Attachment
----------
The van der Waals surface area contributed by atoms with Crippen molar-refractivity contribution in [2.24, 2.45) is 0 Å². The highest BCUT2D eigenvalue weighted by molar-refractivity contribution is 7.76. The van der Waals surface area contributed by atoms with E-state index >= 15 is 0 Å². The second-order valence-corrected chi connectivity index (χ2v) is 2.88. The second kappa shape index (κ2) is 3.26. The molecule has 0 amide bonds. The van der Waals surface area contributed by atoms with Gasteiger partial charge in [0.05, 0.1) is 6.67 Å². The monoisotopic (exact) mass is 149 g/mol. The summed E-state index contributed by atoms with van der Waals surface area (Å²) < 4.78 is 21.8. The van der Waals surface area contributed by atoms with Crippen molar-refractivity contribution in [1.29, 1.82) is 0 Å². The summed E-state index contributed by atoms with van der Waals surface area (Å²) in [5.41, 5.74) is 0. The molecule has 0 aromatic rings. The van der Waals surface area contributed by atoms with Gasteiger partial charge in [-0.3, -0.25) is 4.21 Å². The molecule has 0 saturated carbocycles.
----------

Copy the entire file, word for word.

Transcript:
The van der Waals surface area contributed by atoms with Crippen molar-refractivity contribution in [2.24, 2.45) is 0 Å². The highest BCUT2D eigenvalue weighted by molar-refractivity contribution is 7.76. The van der Waals surface area contributed by atoms with E-state index >= 15 is 0 Å². The second-order valence-corrected chi connectivity index (χ2v) is 2.88. The second kappa shape index (κ2) is 3.26. The molecule has 0 amide bonds. The van der Waals surface area contributed by atoms with Gasteiger partial charge in [0.05, 0.1) is 6.67 Å². The monoisotopic (exact) mass is 149 g/mol. The summed E-state index contributed by atoms with van der Waals surface area (Å²) < 4.78 is 21.8. The van der Waals surface area contributed by atoms with Crippen molar-refractivity contribution in [1.29, 1.82) is 0 Å². The summed E-state index contributed by atoms with van der Waals surface area (Å²) in [5.41, 5.74) is 0. The molecule has 0 aromatic rings. The van der Waals surface area contributed by atoms with Gasteiger partial charge in [-0.3, -0.25) is 4.21 Å². The molecule has 0 saturated carbocycles.